I considered Marcia one of my best friends. Losing her an exceedingly painful loss.  She was so intelligent and creative.  Rare and quirky.  I loved her poetry. Here's one I especially loved, called Chicken Liver:

Chicken liver, chicken liver, chicken liver, chick,

Enliver, chicken liver, chicken liver, chicken.

Liverchicken, liverchicken, liverchicken, liver.

Enliver, chicken liver, chicken liver, chicken,


Inspired, n'est pas?

02/02/20 10:47 AM #5    

Patricia (Pat) (Raffie) Warner

I posted a tribute to Marcia on April 30, 2015.  When I saw Bonnie’s recent post — thank you, BB — I noticed that it wasn’t there.*   So, I’m reposting a modified version, along with an update.

Marcia and I didn't hang out in high school.  I worked after school and for the most part we traveled in different crowds.  Somewhere in the mix, though, we discovered each other; would wave to each other when we passed in the halls or on the lawn; and would occasionally kibbitz on the telephone.  What I remember most about Marcia was her high-octane personality and her ribald sense of humor.  (Truth be told, the latter made me somewhat uncomfortable; a reflection, I think, of Marcia being more worldly than me, at least at the time.)

It tore me up when I heard that Marcia had died in Ecuador.  Her fate felt all the more poignant when I learned that she’d been there as a nurse practitioner; and that she and a colleague were en route to see patients when they’d perished on a treacherous mountain road.  

Shortly after I received that tragic news, I sent Marcia’s parents a condolence card.  The note that I received from her mom Constance (Connie)  broke my heart all over again; filled with the kind of anguish that no parent should ever have to suffer.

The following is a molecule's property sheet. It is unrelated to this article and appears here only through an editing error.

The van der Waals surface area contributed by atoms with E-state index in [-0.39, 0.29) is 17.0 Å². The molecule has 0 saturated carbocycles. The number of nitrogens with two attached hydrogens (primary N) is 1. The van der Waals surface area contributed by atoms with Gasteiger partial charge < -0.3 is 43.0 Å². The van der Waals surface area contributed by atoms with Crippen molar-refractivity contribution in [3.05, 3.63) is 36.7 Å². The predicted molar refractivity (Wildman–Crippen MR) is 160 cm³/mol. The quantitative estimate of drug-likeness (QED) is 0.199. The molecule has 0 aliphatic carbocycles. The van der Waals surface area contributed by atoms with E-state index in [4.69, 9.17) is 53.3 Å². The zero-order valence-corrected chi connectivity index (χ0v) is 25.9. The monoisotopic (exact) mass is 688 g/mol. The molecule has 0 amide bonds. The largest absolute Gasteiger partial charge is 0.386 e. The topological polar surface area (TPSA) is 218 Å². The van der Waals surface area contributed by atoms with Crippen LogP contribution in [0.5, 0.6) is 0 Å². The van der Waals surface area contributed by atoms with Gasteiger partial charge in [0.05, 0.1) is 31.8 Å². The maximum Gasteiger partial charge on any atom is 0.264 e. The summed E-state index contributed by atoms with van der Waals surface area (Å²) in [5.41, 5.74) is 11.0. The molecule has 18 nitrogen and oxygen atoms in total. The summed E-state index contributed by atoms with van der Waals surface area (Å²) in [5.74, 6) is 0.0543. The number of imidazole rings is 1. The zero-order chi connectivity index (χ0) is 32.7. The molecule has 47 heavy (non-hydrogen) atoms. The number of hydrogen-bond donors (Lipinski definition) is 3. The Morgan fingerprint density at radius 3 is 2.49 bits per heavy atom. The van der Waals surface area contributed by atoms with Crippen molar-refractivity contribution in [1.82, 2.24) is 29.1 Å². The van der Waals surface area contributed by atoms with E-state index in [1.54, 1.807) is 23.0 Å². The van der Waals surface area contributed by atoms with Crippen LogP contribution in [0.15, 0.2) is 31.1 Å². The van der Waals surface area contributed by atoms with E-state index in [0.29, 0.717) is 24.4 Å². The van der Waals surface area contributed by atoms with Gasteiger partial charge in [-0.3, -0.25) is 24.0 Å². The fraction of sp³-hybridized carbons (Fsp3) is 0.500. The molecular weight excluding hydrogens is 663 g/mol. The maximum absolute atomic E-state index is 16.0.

I see on the "In Memoriam" page that the year of Marcia's death is listed as unknown.   According to -- which seems to have been written by the Harris Family — Marcia died in 2000.

Rest in your power, dear Marcia, z"l.


Postscript:  the scholarship set up in honor of a Marcia Harris at does not relate to our Marcia.

Update — February 2020

Since my original entry was 15 years old, I opted to do a bit more research.  (Hey, once a researcher, always a researcher.)

1.    A bit stark perhaps...  I came across a photograph of what appears to be Marcia’s tombstone at:

2.   My impression is that Mr. Harris is no longer living; but, to my surprise, I found what seems to be a current listing for Mrs. Harris in the San Francisco Bay Area.  (It’s possible that her son Steve may live nearby, as well.)  If that proves accurate, I’ll be pleased, as I live close enough to visit the Harrises and extend an hello on behalf of those of us who continue to hold Marcia in our hearts.

3.   I'm sure that Marcia would be pleased to see her mother's trajectory as a fairly noted scholar of Jewish art.  In 2009, Mrs. Harris published a book entitled The Way Jews Lived: Five Hundred Years of Printed Words and Images.  Along with that, the Bezalel Narkiss Index of Jewish Art at Hebrew University in Jerusalem includes the Jewish Heritage Collection of Constance and Theodore Harris (


*  I don’t remember where I placed it — whether in the “Memory” or “Forum” section — and it’s possible that I took it down as part of being judicious about my visibility on the Internet.  Hundreds of Jews, including me, who promote Jewish Israeli/Palestinian dialogue and peace efforts, have been targeted on the Internet by a highly aggressive anti-Jewish hate group.